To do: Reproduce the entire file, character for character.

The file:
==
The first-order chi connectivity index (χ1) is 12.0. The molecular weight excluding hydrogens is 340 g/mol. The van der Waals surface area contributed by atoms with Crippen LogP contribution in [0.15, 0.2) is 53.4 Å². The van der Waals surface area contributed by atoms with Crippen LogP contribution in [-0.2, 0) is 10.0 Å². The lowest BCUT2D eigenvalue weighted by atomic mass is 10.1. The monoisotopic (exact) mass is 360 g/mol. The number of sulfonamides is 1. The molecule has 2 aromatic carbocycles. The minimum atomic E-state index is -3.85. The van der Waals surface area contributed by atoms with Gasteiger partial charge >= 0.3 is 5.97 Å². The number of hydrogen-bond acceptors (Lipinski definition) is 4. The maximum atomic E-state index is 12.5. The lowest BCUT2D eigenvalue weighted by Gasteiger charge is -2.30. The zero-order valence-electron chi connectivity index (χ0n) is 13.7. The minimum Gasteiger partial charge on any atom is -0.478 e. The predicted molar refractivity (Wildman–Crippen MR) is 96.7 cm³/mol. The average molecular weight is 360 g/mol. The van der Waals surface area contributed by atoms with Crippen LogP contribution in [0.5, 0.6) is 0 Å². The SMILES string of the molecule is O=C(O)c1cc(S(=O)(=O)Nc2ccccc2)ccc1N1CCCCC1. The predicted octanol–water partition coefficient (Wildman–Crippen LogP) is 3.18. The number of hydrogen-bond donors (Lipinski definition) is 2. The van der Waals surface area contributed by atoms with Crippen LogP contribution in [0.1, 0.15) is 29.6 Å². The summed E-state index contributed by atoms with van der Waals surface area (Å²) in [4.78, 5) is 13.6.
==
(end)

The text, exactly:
The first-order chi connectivity index (χ1) is 12.0. The molecular weight excluding hydrogens is 340 g/mol. The van der Waals surface area contributed by atoms with Crippen LogP contribution in [0.15, 0.2) is 53.4 Å². The van der Waals surface area contributed by atoms with Crippen LogP contribution in [-0.2, 0) is 10.0 Å². The lowest BCUT2D eigenvalue weighted by atomic mass is 10.1. The monoisotopic (exact) mass is 360 g/mol. The number of sulfonamides is 1. The molecule has 2 aromatic carbocycles. The minimum atomic E-state index is -3.85. The van der Waals surface area contributed by atoms with Gasteiger partial charge >= 0.3 is 5.97 Å². The number of hydrogen-bond acceptors (Lipinski definition) is 4. The maximum atomic E-state index is 12.5. The lowest BCUT2D eigenvalue weighted by Gasteiger charge is -2.30. The zero-order valence-electron chi connectivity index (χ0n) is 13.7. The minimum Gasteiger partial charge on any atom is -0.478 e. The predicted molar refractivity (Wildman–Crippen MR) is 96.7 cm³/mol. The average molecular weight is 360 g/mol. The van der Waals surface area contributed by atoms with Crippen LogP contribution in [0.5, 0.6) is 0 Å². The SMILES string of the molecule is O=C(O)c1cc(S(=O)(=O)Nc2ccccc2)ccc1N1CCCCC1. The predicted octanol–water partition coefficient (Wildman–Crippen LogP) is 3.18. The number of hydrogen-bond donors (Lipinski definition) is 2. The van der Waals surface area contributed by atoms with Crippen LogP contribution in [0.1, 0.15) is 29.6 Å². The summed E-state index contributed by atoms with van der Waals surface area (Å²) in [4.78, 5) is 13.6.